Archived

This topic is now archived and is closed to further replies.

Why are Fish Camps, umm, called Fish Camps?

39 posts in this topic

Posted · Report post

Seems that when you hear it these days if refers to a fried seafood restaurant.

 

Back in the day it was shacks/campsites/old cottages where men gathered to get drunk, tell lies, and fish.

 

I see. It must be a flatlander thing. Never heard of such in the mountains. 

Share this post


Link to post
Share on other sites

Posted · Report post

I see. It must be a flatlander thing. Never heard of such in the mountains. 

 

I think so.

 

My grandparents beach house started as such.

 

Small shack that would sleep about 8 and a kitchen area where they could cook the fish.  They littered Topsail Island back in the day.

 

Now people just call them houses.

Share this post


Link to post
Share on other sites

Posted · Report post

I'm pretty sure it's a Piedmont thing.  They've been called that for 60+ years around here.  Damn yokels.  

Share this post


Link to post
Share on other sites

Posted · Report post

the term "fish camp" exists in other states as well.

 

Imo, in the olden days, you could take the fish your caught to a fish camp, (perhaps originally in large tents?)

and they would fry your fish for you for a small fee.

 

I believe these evolved into restaurants (retaining the name fish camp) that served their own food, most often

family style.  I don't think you would find them in the mountains as much because there aren't as many lakes

and big rivers in the mountains.  Obvously, they were abundant near the coast.  

 

When I was growing up in Charlotte, my father had a favorite one just outside of town...221 Fish Camp?  long time ago.

 

They seem occur in clusters...Gaston county has several still to this day..

 

http://www.visitgaston.org/great-stories-of-gaston-county/item/fish-camps-a-gaston-county-tradition.html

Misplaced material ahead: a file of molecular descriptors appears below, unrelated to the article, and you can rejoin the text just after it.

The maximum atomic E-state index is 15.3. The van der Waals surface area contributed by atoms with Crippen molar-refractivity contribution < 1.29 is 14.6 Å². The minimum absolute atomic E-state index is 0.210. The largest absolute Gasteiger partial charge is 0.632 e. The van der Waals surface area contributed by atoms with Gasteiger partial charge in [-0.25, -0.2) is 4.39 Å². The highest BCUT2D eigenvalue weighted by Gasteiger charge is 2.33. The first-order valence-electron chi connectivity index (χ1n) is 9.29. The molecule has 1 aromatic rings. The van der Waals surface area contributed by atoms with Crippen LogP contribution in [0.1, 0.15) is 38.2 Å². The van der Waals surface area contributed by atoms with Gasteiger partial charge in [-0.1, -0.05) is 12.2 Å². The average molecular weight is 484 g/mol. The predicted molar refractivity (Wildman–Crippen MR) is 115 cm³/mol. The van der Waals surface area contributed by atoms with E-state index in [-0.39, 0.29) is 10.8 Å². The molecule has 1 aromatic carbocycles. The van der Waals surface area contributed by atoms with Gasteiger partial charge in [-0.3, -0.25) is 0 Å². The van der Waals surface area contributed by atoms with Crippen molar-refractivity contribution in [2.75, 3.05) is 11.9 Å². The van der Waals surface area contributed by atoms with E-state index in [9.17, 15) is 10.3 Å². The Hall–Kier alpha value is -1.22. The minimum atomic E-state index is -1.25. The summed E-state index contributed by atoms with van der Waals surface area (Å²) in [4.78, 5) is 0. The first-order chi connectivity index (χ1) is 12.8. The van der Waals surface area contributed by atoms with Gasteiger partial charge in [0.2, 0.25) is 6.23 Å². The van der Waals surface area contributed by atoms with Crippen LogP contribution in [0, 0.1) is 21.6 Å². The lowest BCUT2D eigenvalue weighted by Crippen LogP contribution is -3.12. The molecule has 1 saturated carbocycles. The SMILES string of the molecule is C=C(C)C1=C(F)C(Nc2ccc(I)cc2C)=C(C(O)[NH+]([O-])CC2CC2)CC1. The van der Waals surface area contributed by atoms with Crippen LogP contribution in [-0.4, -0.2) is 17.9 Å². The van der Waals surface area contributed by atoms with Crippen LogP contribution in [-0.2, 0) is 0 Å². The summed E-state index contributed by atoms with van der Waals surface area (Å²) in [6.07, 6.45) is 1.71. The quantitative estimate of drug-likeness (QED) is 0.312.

Share this post


Link to post
Share on other sites

Posted · Report post

Because Fish Bivouac just doesn't roll off of the tongue as nicely.

Share this post


Link to post
Share on other sites

Posted · Report post

Why don't you smell the air and find out

Share this post


Link to post
Share on other sites

Posted · Report post

here's an article about one....  http://www.historysouth.org/food/fishcamp.html

 

 

you can read the whole article at the link....I think this is a pretty good idea of how they evolved...

 

Ask folks along the Catawba River in Gaston County how to spend an old-time weekend, and pretty quickly the talk will turn to fish camps.

Luther Lineberger started the first of these down-home restaurants back in 1948. According to a small, delightful exhibit at the Belmont Historical Society, “He began cooking up a mess of fish on Friday and/or Saturday nights for his friends and fellow mill workers of Cramerton Mills.”

Pretty soon he slapped up an eating house out of rough-sawn lumber, recalls Historical Society volunteer Max Robinson. “Burned off the splinters with a blowtorch,” says another volunteer, Jack Cannon.

By the 1960s half a dozen “fish camps” had folks lined out the door on weekend evenings. Catfish, carp and crappies caught right out of the Catawba gave way to shrimp, flounder and other fish from distant waters, battered and deep fried. Lineberger's burned in 1998 but many of the rest remain, clustered near the textile town of Belmont off Interstate 85 across the Catawba from Charlotte.

 

Share this post


Link to post
Share on other sites

Posted · Report post

I grew up in Chapel Hill in the 70s and 80s, never heard of it.  Must be a State thing.

Share this post


Link to post
Share on other sites

Posted · Report post

We had them in Florida.

 

I was always told back during 1800s people who set up spots to fish and since there was no refrigeration they would dry and salt the fish in large make shift tents. Eventually they were called fish camps and the name just carried over to any place that serves fish.

Share this post


Link to post
Share on other sites

Posted · Report post

We had them in Florida.

 

I was always told back during 1800s people who set up spots to fish and since there was no refrigeration they would dry and salt the fish in large make shift tents. Eventually they were called fish camps and the name just carried over to any place that serves fish.

 

 

 

that sounds likely.  in those times, a big food event involved what was handy and who was around.

 

kinda like Brunswick stew.....everyone just brought what they had and threw it in the big washpot.

Share this post


Link to post
Share on other sites

Posted · Report post

Nothing beats Long Creek Fish Fry.  Nothing.

Share this post


Link to post
Share on other sites